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marcus

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I have been unable to read the differential forms thread but wanted to, and now I have discovered how to make it legible on my browser. Lethe has been using Times Roman font and for some reason most of the symbols come thru as boxes for me in that font. So as an experiment I have quoted a Lethe post and removed the Font specification, setting that back to default. Most of the symbols now come thru for me altho a couple I see here (& sdot , & nabla ) still do not

I'm wondering if anyone else was discouraged earlier by seeing all those boxes and no being able to tell what symbols they stood for.

I'm wondering if anyone else was discouraged earlier by seeing all those boxes and no being able to tell what symbols they stood for.

Originally posted by lethe in diff forms thread

at this point, i will stop using classical vector notation. i will write the directional derivative asv^{μ}∂_{μ}ƒ, where ∂_{μ}is shorthand for ∂/∂x^{μ}, andx^{μ}is one of the coordinates, and μ is a number that ranges over the number of dimensions of the manifold, from 0 to n-1 usually. so there will be n different coordinates for an n dimensional manifold. andv^{μ}is going to be associated with the μ-th component of the vector, to be defined. and even though i didn t write it, i meant for that to be a summation:v⋅∇ƒ = ∑v^{μ}∂_{μ}ƒ =v^{μ}∂_{μ}ƒ. i just leave off the ∑ from now on. every time you see an equation with the same letter as a superscript and a subscript, you should sum over that index.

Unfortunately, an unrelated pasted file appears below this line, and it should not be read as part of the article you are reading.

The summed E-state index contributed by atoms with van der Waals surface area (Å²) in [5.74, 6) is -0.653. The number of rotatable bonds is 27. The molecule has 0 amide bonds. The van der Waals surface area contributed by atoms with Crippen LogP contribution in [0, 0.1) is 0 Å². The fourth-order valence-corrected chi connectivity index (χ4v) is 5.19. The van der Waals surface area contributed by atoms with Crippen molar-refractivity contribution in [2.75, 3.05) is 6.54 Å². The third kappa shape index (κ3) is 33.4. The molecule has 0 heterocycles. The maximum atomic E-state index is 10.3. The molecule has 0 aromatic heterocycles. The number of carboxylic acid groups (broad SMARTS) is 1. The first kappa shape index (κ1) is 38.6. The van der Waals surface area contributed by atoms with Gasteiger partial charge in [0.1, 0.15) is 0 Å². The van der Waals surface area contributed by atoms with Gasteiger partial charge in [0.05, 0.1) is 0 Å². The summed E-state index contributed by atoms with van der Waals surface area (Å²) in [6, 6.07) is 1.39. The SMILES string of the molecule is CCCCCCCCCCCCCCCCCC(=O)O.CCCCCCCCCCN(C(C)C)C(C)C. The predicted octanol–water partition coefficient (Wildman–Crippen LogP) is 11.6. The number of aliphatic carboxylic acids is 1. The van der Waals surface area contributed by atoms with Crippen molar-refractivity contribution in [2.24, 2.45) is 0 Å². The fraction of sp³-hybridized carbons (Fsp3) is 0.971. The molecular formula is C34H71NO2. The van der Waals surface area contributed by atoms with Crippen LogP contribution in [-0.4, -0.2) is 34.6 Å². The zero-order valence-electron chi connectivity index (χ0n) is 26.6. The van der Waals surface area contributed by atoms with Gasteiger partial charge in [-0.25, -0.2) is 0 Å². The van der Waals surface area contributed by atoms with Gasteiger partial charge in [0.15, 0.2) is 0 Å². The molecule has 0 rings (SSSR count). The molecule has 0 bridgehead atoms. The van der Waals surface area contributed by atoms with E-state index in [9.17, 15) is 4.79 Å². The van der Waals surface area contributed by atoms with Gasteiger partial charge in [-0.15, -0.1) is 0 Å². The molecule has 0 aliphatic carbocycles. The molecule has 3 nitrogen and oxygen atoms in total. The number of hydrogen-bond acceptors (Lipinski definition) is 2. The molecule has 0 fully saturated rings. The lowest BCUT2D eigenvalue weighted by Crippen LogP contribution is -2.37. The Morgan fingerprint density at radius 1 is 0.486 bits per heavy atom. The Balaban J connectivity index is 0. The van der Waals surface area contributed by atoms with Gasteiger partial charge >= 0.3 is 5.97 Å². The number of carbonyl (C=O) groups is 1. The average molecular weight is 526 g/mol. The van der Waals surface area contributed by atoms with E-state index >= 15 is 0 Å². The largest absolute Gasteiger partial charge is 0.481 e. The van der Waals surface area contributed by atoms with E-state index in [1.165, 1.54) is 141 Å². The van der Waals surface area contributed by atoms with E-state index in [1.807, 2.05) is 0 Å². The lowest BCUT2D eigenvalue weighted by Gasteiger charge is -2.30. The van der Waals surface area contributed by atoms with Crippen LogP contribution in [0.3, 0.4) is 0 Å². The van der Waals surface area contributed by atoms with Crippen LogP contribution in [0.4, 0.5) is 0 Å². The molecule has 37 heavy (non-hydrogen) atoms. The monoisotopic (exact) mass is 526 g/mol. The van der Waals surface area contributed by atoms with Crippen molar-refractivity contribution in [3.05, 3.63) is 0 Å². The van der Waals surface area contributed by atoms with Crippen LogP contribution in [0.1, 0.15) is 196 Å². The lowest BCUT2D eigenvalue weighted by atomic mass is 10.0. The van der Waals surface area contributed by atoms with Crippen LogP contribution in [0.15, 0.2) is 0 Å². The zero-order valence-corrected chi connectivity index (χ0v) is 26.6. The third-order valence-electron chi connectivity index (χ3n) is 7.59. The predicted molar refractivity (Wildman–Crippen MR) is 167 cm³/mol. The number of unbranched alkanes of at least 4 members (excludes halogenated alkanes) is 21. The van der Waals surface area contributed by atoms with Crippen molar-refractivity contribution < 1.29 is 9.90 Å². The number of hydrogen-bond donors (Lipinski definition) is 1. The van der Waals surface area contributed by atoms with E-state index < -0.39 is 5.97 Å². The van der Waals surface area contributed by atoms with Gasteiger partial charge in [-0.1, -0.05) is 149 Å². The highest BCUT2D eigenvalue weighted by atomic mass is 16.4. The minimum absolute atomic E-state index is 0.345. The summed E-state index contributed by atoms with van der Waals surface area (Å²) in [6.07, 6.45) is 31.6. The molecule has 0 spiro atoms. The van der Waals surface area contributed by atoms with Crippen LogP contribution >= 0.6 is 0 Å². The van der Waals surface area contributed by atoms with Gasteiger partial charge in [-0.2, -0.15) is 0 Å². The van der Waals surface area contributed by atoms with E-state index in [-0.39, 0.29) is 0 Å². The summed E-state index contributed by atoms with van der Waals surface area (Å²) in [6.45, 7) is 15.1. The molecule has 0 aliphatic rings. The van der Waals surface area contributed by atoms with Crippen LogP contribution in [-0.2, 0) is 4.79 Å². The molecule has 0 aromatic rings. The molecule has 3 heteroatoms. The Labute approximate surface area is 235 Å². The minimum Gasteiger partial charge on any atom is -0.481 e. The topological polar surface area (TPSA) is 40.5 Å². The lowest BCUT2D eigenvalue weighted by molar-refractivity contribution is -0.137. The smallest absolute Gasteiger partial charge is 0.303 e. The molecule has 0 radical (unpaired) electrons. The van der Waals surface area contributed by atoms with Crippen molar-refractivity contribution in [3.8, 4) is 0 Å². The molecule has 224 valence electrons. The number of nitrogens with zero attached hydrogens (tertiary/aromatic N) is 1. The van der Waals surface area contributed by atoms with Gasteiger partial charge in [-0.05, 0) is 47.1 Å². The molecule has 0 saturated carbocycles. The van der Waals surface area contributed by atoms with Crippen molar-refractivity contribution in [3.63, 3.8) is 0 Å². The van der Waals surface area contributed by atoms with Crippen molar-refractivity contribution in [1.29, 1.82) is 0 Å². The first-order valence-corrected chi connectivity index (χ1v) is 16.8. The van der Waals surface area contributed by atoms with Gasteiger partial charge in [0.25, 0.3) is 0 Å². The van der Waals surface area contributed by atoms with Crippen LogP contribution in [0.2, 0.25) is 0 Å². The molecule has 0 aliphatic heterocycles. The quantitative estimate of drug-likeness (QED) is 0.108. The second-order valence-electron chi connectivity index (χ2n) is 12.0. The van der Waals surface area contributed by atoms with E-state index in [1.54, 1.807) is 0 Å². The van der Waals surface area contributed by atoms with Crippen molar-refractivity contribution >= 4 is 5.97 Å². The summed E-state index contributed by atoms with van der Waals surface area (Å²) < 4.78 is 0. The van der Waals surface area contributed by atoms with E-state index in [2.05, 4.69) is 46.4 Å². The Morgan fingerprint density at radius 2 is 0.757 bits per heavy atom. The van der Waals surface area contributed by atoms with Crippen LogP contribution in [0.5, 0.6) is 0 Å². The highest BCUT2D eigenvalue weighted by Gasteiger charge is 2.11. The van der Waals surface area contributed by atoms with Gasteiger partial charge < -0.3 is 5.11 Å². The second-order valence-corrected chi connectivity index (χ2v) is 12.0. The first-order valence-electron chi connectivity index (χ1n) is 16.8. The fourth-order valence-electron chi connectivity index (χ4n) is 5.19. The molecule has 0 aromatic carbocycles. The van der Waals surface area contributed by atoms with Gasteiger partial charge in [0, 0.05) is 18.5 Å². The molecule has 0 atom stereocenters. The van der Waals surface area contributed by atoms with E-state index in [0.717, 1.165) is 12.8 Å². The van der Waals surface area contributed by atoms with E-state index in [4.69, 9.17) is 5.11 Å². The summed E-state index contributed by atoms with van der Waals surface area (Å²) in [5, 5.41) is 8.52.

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we define the vector to be that operator. this is how it operates on a function:

v(ƒ) =v^{μ}∂_{μ}ƒ (2)

since this is independent of the function that i want to operator on, let me just write the vector operator:

v=v^{μ}∂_{μ} (3)

and this is the point of this post. a tangent vector is defined to be/associated with/thought of as a differential operator.vis the vector, andv^{μ}are the coordinate components of the vector, and ∂_{μ}are the coordinate basis vectors of the tangent space. the vector itself is coordinate independent, but the components are not, ...

OK, it should be easy to show that the set of tangent vectors, thusly defined, satisfy the axioms of the vector space. i will call this vector space TM_{p}. that is, the tangent space to the manifold M at the point p is TM_{p}. for an n dimensional manifold, the tangent space is always an n dimensional vector space.

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